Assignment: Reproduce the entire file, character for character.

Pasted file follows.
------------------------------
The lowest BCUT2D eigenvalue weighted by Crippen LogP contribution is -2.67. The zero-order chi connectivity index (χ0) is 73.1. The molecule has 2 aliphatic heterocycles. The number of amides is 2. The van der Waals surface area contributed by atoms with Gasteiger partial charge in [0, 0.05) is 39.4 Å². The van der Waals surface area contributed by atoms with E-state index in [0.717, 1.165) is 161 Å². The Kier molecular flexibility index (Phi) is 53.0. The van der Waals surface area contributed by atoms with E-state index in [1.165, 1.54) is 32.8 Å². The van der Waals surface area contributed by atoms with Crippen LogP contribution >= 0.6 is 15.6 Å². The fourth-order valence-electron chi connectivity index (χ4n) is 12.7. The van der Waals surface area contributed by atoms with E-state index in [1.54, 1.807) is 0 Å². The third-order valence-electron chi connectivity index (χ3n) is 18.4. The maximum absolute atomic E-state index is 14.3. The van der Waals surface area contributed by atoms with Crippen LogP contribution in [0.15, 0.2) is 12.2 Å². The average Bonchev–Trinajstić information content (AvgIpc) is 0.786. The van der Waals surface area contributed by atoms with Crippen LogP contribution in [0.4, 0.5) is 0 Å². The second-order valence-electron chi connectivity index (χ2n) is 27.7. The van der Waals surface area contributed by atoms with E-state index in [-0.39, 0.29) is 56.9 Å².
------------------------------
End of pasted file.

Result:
The lowest BCUT2D eigenvalue weighted by Crippen LogP contribution is -2.67. The zero-order chi connectivity index (χ0) is 73.1. The molecule has 2 aliphatic heterocycles. The number of amides is 2. The van der Waals surface area contributed by atoms with Gasteiger partial charge in [0, 0.05) is 39.4 Å². The van der Waals surface area contributed by atoms with E-state index in [0.717, 1.165) is 161 Å². The Kier molecular flexibility index (Phi) is 53.0. The van der Waals surface area contributed by atoms with E-state index in [1.165, 1.54) is 32.8 Å². The van der Waals surface area contributed by atoms with Crippen LogP contribution >= 0.6 is 15.6 Å². The fourth-order valence-electron chi connectivity index (χ4n) is 12.7. The van der Waals surface area contributed by atoms with E-state index in [1.54, 1.807) is 0 Å². The third-order valence-electron chi connectivity index (χ3n) is 18.4. The maximum absolute atomic E-state index is 14.3. The van der Waals surface area contributed by atoms with Crippen LogP contribution in [0.15, 0.2) is 12.2 Å². The average Bonchev–Trinajstić information content (AvgIpc) is 0.786. The van der Waals surface area contributed by atoms with Crippen LogP contribution in [0.4, 0.5) is 0 Å². The second-order valence-electron chi connectivity index (χ2n) is 27.7. The van der Waals surface area contributed by atoms with E-state index in [-0.39, 0.29) is 56.9 Å².